## Reflection of a Plane Wave by a Plane Surface – Class 12 | Chapter – 10 | Physics Short Notes Series PDF for NEET & JEE

Reflection of a Plane Wave by a Plane Surface: When a plane wave encounters a plane surface separating two media of different refractive indices, a portion of the wave is reflected back into the first medium, while the remaining portion is transmitted into the second medium. The transmitted wave is refracted at the interface, and its direction of propagation is changed due to the change in the refractive index of the medium.

## Refraction of a Plane Wave by a Plane Surface

The angle of incidence of the plane wave is the angle between the direction of propagation of the wave and the normal to the plane surface. The angle of reflection is the angle between the direction of propagation of the reflected wave and the normal to the plane surface. The angle of refraction is the angle between the direction of propagation of the transmitted wave and the normal to the plane surface.

The relationships between the angles of incidence, reflection, and refraction are given by the laws of reflection and refraction:

• The law of reflection: The angle of incidence is equal to the angle of reflection.
• The law of refraction (Snell’s law): The ratio of the sine of the angle of incidence to the sine of the angle of refraction is equal to the ratio of the refractive indices of the two media:

sin θ1 / sin θ2 = n2 / n1

Where,

• θ1 is the angle of incidence,
• θ2 is the angle of refraction,
• n1 and n2 are the refractive indices of the two media

The intensity of the reflected and transmitted waves is determined by the reflection and transmission coefficients, which depend on the angle of incidence and the refractive indices of the two media.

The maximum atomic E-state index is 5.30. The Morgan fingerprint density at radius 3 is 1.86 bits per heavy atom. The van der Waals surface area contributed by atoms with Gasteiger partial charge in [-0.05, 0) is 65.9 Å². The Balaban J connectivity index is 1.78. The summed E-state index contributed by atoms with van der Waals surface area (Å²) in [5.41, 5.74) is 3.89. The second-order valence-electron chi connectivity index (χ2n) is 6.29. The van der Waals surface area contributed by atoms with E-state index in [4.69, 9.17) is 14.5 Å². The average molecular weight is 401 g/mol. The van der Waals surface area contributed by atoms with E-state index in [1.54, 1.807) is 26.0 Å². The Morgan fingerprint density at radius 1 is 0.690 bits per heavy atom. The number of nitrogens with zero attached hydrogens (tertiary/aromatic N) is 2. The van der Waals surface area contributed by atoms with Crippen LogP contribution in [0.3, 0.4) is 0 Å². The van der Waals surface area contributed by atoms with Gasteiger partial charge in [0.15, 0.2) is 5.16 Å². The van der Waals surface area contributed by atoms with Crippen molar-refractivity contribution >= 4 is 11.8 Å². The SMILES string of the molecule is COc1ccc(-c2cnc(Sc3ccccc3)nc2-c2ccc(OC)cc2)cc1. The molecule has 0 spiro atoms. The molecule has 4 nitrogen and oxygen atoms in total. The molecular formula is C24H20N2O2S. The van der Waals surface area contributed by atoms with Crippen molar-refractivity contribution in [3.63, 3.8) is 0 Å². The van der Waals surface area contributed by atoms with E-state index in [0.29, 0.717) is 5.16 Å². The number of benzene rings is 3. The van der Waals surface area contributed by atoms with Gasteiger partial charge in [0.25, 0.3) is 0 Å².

## Applications of Refraction of a Plane Wave by a Plane Surface

The refraction of a plane wave by a plane surface has a wide range of practical applications in various fields, including optics, imaging, and sensing. Some of the most common applications are:

• Lenses and mirrors: The refraction and reflection of plane waves by plane surfaces are the basis for the operation of lenses and mirrors. These optical components are used in eyeglasses, cameras, telescopes, microscopes, and many other imaging and sensing systems.
• Microscopy: Refractive index contrast is used in microscopy to create high-resolution images of biological and other specimens. By exploiting differences in refractive index between different structures, details within specimens that might be invisible in bright field illumination can be visualized in high contrast.
• Fiber optic communications: The principles of refraction are used in the design of fiber optic cables, which are used to transmit information over long distances. In these cables, light is transmitted through the core by repeatedly undergoing total internal reflection at the boundary between the core and the cladding, which allows the light to travel without significant attenuation.
• Optical sensors: Refraction is used in the design of optical sensors for detecting chemical and biological substances. By measuring the change in refractive index caused by the presence of these substances, the sensors can detect and quantify them with high sensitivity.
• Astronomical telescopes: Refracting telescopes, which use lenses to focus light, were the first type of telescope invented. The principles of refraction are still used in the design of modern astronomical telescopes, which use a combination of mirrors and lenses to collect and focus light.
• X-ray crystallography: Refraction of X-rays is used to determine the structure of molecules and crystals by X-ray crystallography. By measuring the angles and intensities of diffracted X-rays, the positions of atoms in the crystal can be determined with high accuracy.

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